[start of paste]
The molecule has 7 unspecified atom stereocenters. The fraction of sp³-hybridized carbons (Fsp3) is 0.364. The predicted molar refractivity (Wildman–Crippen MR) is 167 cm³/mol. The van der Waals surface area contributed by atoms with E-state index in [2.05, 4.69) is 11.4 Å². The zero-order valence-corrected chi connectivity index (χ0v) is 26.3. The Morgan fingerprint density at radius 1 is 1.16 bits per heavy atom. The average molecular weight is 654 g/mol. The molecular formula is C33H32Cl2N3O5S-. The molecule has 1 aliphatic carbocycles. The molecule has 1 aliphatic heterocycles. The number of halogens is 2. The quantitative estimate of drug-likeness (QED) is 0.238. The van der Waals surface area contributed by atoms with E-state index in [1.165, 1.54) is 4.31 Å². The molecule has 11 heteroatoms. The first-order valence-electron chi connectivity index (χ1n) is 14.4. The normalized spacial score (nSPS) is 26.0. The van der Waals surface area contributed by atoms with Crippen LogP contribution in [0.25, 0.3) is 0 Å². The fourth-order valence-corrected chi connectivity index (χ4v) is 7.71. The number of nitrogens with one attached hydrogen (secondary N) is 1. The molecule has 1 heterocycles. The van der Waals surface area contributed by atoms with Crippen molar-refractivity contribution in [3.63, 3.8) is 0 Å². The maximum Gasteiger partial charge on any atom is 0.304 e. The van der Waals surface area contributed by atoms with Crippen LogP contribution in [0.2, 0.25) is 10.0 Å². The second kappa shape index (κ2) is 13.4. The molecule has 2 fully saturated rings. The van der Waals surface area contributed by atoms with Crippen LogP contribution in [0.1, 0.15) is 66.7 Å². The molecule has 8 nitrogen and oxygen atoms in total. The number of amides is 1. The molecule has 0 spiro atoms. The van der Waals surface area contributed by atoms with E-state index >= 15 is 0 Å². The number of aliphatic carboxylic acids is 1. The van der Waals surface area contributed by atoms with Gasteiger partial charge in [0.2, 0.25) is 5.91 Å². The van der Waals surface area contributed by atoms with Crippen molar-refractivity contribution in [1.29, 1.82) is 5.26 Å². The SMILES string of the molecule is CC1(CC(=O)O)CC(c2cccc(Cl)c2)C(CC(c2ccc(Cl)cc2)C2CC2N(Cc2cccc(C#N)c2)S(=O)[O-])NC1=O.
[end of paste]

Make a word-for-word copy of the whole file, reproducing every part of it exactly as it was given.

The molecule has 7 unspecified atom stereocenters. The fraction of sp³-hybridized carbons (Fsp3) is 0.364. The predicted molar refractivity (Wildman–Crippen MR) is 167 cm³/mol. The van der Waals surface area contributed by atoms with E-state index in [2.05, 4.69) is 11.4 Å². The zero-order valence-corrected chi connectivity index (χ0v) is 26.3. The Morgan fingerprint density at radius 1 is 1.16 bits per heavy atom. The average molecular weight is 654 g/mol. The molecular formula is C33H32Cl2N3O5S-. The molecule has 1 aliphatic carbocycles. The molecule has 1 aliphatic heterocycles. The number of halogens is 2. The quantitative estimate of drug-likeness (QED) is 0.238. The van der Waals surface area contributed by atoms with E-state index in [1.165, 1.54) is 4.31 Å². The molecule has 11 heteroatoms. The first-order valence-electron chi connectivity index (χ1n) is 14.4. The normalized spacial score (nSPS) is 26.0. The van der Waals surface area contributed by atoms with Crippen LogP contribution in [0.25, 0.3) is 0 Å². The fourth-order valence-corrected chi connectivity index (χ4v) is 7.71. The number of nitrogens with one attached hydrogen (secondary N) is 1. The molecule has 1 heterocycles. The van der Waals surface area contributed by atoms with Crippen molar-refractivity contribution in [3.63, 3.8) is 0 Å². The maximum Gasteiger partial charge on any atom is 0.304 e. The van der Waals surface area contributed by atoms with Crippen LogP contribution in [0.2, 0.25) is 10.0 Å². The second kappa shape index (κ2) is 13.4. The molecule has 2 fully saturated rings. The van der Waals surface area contributed by atoms with Crippen LogP contribution in [0.1, 0.15) is 66.7 Å². The molecule has 8 nitrogen and oxygen atoms in total. The number of amides is 1. The molecule has 0 spiro atoms. The van der Waals surface area contributed by atoms with E-state index >= 15 is 0 Å². The number of aliphatic carboxylic acids is 1. The van der Waals surface area contributed by atoms with Gasteiger partial charge in [0.2, 0.25) is 5.91 Å². The van der Waals surface area contributed by atoms with Crippen molar-refractivity contribution in [1.29, 1.82) is 5.26 Å². The SMILES string of the molecule is CC1(CC(=O)O)CC(c2cccc(Cl)c2)C(CC(c2ccc(Cl)cc2)C2CC2N(Cc2cccc(C#N)c2)S(=O)[O-])NC1=O.